Cullen Community Zero Carbon Study

Cullen Community and Residential Centre

Heating in a Zero Carbon Future

During the last 3 months a study funded by the Scottish Government’s Community and Renewable Energy Scheme (CARES) has been carried out on the future heating and power requirements for the Community centre. The current heating system runs on oil but earlier the school used coal as a fuel source. In the 150 years of the buildings life it has contributed approximately 6750 tons of CO2 into the atmosphere.

We have now started a crowd funder to help meet the cost of the insulation we will require.

You can donate using this link.

https://www.avivacommunityfund.co.uk/cullen…/donate/20

More details of the study are below.

One of original 1875 school fireplaces

The team selected by tender consisted of three companies

Collective Energy are a specialist division within Collective Architecture, established in 2020, to offer key services and advice around how to make buildings, places, processes and communities more sustainable and effective. They were instructed to look at the fabric of the building.

KJ Tait Engineers were instructed to investigate low/zero carbon technologies. Their study investigated the economic and technical viability of decarbonising the heating system by installing heat pumps, both air source and ground source and biomass. A small wind turbine was also assessed to potentially provide the majority of the buildings electrical load.

Power Circle were instructed to look at the renewable technology and battery storage options and act as project co-ordinators.

Following a very detailed study the recommendations from the three companies are summarised below.

Recommendations from Collective Energy

Zoning

The existing building is effectively divided up into 2 zones based on the heating system used for space heating.

For the benefit of the energy analysis and the proposed future retrofit works it was agreed that the building be subdivided into a number of zones. This would facilitate planned grouping of services controls as well as parcel out areas for focussed retrofit works.

In order for these services interventions to be implemented in efficient manner that delivers optimum energy efficiency the overall heating demand of the building needs to be reduced significantly. It is therefore imperative to develop an energy strategy that employs a fabric first approach to reducing energy demand coupled with the new energy efficient Zero Carbon heating, and power solutions being proposed.

The new heating zones

In order to obtain maximum yield from any interventions carried out in the short term a focus needs to be placed on the following areas of improvement:

– Insulate the external fabric to the highest possible performance

– Change windows & doors to triple glazed units

– Improve air tightness

– Mitigate thermal bridges wherever possible

– Improve ventilation, shifting to Mechanical Ventilation with Heat Recovery (MVHR)

– Improve heating and hot water systems

– Improve lighting systems

– Generate renewable energy on site

RECOMMENDATION from KJ Tait Engineers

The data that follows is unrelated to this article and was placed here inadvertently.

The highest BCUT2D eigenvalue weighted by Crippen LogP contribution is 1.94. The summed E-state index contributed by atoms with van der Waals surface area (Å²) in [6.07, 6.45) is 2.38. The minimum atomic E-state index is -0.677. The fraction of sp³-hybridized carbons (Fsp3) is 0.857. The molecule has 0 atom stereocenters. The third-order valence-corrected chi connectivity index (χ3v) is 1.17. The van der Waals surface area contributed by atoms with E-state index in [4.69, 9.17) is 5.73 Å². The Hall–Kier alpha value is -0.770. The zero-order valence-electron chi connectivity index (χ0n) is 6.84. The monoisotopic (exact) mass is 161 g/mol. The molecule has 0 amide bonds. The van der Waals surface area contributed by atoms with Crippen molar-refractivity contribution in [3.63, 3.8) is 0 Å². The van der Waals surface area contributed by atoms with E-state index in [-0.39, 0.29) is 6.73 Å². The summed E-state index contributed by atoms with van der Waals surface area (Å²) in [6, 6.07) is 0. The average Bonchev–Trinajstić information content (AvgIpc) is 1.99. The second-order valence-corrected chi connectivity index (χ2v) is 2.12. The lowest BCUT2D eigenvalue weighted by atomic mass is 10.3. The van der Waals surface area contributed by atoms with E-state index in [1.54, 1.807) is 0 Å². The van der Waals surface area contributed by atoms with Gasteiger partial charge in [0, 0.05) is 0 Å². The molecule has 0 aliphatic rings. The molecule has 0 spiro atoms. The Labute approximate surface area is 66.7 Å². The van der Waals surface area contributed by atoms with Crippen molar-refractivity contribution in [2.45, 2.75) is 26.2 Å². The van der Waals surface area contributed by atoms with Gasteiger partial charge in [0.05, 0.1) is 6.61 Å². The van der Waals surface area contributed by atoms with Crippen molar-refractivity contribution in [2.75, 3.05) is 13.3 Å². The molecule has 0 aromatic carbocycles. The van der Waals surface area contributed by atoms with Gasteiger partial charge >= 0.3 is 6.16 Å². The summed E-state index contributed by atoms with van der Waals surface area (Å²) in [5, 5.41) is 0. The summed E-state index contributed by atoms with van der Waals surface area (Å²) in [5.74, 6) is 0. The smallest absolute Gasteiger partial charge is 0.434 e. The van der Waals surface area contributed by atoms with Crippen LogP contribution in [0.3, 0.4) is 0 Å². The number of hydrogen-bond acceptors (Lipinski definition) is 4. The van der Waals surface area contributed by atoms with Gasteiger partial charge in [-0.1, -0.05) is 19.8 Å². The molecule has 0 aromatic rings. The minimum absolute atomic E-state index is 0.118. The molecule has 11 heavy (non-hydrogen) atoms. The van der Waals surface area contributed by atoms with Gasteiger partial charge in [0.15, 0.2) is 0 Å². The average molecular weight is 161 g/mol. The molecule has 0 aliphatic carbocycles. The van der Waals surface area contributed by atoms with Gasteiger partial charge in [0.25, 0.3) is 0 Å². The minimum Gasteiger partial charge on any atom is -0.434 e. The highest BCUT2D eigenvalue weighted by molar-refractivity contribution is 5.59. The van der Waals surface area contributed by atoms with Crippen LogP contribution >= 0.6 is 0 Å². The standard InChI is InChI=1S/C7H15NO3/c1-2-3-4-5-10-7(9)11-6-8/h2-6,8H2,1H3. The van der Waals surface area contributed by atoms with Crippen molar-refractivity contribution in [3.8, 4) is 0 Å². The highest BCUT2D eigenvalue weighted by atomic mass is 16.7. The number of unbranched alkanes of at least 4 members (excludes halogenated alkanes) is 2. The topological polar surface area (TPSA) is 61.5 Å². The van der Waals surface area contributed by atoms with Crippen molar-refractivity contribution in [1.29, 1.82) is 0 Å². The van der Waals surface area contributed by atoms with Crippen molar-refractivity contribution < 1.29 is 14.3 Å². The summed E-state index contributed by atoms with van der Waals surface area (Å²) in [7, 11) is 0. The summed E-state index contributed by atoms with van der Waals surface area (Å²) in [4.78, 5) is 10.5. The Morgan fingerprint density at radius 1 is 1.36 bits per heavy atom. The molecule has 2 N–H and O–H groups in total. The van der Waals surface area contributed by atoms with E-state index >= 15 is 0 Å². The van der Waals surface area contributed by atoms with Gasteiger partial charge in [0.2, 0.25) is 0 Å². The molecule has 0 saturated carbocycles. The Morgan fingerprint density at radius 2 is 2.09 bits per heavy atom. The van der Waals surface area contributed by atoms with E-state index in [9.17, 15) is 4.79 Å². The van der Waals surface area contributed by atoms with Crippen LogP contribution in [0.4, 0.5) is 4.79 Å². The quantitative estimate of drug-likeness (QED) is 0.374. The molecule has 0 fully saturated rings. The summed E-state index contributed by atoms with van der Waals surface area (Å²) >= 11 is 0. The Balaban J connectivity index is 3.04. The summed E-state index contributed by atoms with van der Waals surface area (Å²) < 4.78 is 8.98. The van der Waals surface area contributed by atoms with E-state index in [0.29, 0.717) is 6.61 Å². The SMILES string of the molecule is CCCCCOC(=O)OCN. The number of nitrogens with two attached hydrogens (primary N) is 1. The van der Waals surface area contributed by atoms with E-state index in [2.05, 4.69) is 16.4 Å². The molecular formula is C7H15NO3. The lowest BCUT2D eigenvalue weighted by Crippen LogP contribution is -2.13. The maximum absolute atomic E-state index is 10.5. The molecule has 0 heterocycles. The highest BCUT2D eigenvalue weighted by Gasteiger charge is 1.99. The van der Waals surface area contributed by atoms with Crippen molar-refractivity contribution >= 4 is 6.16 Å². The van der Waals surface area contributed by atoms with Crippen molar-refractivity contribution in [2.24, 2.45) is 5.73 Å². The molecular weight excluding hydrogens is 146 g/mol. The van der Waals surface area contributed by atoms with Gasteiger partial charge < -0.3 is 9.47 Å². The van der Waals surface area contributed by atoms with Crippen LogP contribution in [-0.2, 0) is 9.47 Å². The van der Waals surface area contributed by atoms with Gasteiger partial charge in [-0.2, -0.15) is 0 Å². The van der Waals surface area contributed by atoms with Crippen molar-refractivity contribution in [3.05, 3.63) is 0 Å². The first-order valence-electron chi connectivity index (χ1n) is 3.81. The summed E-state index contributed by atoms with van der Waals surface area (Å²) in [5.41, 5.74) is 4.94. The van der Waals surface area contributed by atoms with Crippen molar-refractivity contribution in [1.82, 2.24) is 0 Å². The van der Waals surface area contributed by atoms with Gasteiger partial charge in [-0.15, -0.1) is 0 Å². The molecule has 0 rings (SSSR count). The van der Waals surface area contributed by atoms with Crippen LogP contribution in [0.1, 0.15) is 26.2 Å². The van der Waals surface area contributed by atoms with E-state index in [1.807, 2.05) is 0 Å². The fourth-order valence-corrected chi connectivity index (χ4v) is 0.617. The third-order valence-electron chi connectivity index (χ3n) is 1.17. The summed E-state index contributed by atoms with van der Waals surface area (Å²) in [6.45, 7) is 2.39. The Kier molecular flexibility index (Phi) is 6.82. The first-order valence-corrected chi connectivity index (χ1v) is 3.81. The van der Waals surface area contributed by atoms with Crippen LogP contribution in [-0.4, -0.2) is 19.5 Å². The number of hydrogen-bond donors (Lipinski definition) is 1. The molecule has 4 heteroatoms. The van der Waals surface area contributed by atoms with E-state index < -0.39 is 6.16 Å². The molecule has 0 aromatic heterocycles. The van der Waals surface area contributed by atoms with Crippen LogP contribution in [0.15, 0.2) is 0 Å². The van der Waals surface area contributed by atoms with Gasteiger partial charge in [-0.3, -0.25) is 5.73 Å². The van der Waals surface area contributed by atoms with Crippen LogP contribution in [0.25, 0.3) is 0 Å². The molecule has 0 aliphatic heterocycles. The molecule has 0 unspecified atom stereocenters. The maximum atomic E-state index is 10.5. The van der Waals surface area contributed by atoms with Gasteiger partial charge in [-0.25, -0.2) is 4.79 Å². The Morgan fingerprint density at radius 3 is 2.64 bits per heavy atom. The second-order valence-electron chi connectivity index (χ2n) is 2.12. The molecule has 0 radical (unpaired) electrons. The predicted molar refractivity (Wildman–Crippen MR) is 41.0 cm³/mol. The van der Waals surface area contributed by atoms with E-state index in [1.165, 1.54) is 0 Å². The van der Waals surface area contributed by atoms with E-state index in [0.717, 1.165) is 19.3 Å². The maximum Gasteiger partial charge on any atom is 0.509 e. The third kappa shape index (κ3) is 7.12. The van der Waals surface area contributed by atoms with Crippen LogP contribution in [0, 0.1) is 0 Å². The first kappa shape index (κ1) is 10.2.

We would recommend that GROUND SOURCE HEAT PUMPS (GSHP) are installed on site due to the following factors:

  • • Improved Coefficient of Performance compared to AIR SOURCE HEAT PUMPS ASHPs when operating in the peak winter conditions when generating both heating and hot water
  • • Opportunity to complete works on a phased basis
  • • Greater potential for funding streams

As the electricity grid greens further towards zero carbon, GSHPs would be seen as a zero-carbon generating technology. Due to the lower flow and return temperatures of a heat pump system, it would be advantageous to carry out some fabric works to ensure that the heat pump performance is maximised.

Recommendation from Power Circle.

In order to decarbonise the buildings electricity supply, a PV array should be installed over the south facing roofs. It is apparent that this would generate more electricity than the building would require, particularly over the peak summer period. Therefore, battery storage should also be incorporated. This will ensure that electricity generated can be used wholly on site and that the building can benefit from a night electricity rate by charging the battery for use during the day.

Conclusion

The study has been shown that it would be feasible to make the Cullen Community centre a Zero Carbon building.

For this to happen, it will require a lot of fabric improvements to be done to the building before we change over to use ground source heat pumps.

A lot of the cost will be for insulation, whilst other required activities will receive funding.

All types of insulation are required, and that is where we need your help to make this happen. Any donations of insulation or cash for our crowd funder will help towards making the Cullen school of 1876 a building fit for a zero-carbon world.

Our aim is to make it a zero-carbon building on the 150th anniversary of its opening in 2026 and make it a building fit for the community for another 150 years.

Leave a Reply

Your email address will not be published. Required fields are marked *

X